Yahoo’s New Local Search Targets Google and Yellow Pages

  |  August 11, 2004   |  Comments

Yahoo’s feature-laden beta version of its local search service sharply ups the ante in the rapidly evolving local search sweepstakes.

Yahoo’s new, feature-laden beta version of its local search service sharply ups the ante in the rapidly evolving local search sweepstakes.

The new service offers functionality similar to Google’s beta Local but adds a number of unique features. The features surface and aggregate information in interesting, useful new ways.

Yahoo hopes to be perceived superior to search providers now offering local search, such as Google and Ask Jeeves. It also wants to differentiate itself from online Yellow Pages providers.

"Our mission is to understand intention of users, to help them complete tasks as quickly as possible," said Jeff Weiner, senior VP, search and marketplace. This contrasts Yahoo’s approach with Google’s mission "to make the world’s information universally accessible and useful."

The task-oriented approach to local search largely succeeds. Though there are still rough edges, the overall relevance and accuracy of the service is quite good for a beta release.

Yahoo estimates 20-25 percent of all search queries have a local component, either explicit ("Home Depot"; "Washington acupuncturist") or implicit ("flowers"; "doctors"). Yahoo hopes not only to provide relevant results for its current volume of local search queries but also to take share away from other local information and content providers, regardless whether they’re online.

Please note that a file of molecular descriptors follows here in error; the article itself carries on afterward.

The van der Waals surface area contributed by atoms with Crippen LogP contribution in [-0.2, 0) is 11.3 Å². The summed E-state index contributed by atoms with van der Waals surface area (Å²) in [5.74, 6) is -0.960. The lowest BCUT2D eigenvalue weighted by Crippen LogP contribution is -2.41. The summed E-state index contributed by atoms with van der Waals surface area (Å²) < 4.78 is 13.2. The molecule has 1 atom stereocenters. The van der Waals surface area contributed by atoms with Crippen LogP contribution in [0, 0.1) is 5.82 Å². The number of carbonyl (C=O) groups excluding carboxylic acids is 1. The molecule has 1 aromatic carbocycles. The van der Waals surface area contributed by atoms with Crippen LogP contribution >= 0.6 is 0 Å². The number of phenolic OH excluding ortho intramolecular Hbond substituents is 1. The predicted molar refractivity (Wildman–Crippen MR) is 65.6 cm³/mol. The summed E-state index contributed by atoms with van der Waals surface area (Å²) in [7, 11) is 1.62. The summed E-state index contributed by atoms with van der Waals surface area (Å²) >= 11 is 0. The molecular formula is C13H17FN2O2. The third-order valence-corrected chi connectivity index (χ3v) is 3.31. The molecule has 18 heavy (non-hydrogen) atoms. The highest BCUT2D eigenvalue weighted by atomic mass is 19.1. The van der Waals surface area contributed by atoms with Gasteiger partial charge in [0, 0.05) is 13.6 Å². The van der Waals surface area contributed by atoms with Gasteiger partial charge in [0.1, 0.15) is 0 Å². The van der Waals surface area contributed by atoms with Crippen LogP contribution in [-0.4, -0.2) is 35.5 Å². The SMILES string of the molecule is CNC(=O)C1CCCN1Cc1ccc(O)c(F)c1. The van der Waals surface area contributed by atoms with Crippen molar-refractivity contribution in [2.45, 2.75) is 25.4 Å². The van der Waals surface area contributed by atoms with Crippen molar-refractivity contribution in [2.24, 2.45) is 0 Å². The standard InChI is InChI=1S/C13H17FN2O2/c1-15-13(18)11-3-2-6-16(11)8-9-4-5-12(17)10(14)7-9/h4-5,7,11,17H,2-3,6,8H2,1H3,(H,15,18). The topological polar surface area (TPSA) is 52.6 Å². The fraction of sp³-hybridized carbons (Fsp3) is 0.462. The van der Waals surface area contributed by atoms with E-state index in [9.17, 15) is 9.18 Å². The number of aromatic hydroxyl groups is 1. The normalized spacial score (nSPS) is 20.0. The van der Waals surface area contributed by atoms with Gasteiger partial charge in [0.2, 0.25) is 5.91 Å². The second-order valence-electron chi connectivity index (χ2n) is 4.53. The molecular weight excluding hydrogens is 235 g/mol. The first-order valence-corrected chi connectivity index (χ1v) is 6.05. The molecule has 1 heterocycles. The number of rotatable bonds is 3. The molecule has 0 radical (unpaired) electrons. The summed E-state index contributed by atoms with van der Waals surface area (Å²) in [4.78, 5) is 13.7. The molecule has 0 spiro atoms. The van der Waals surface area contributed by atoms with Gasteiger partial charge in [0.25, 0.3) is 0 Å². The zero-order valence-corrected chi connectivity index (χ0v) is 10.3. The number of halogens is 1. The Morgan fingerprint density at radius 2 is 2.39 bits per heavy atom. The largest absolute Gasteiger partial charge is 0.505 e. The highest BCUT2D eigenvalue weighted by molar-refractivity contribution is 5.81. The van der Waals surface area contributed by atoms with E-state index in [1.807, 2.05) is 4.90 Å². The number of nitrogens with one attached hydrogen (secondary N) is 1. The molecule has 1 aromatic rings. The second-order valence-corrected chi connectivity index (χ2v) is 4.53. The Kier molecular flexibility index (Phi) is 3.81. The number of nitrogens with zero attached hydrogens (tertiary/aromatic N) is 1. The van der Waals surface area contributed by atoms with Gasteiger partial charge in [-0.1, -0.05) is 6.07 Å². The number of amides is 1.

"Local content represents a $100 billion offline market," said Paul Levine, general manager of Yahoo Local. This includes Yellow Pages, direct mail, local TV and radio, and so on. Of that, the Yellow Pages market represents $14 billion in annual revenue. All this is addressable by search, Levine believes.

Sparse, Intuitive Interface

The interface of the new local search service is clean and uncluttered, containing two search forms. Enter a query in the first; a street address; city; and state, or a Zip Code in the second. Result pages are also sparse, returning up to 10 results per page.

Each listing has a link to an information page about the business, telephone number and address (if available), and the business’s Yellow Pages category. There are links to a map and the Web site, if Yahoo has found it. To the right of results is information about price, user ratings, and distance from the user’s location.

By default, results are sorted by relevance to the search terms rather than by distance. A drop-down menu can re-sort results by distance, alphabetical order, or user rating. Links at the bottom of the page let the user select results beginning with a specific letter of the alphabet.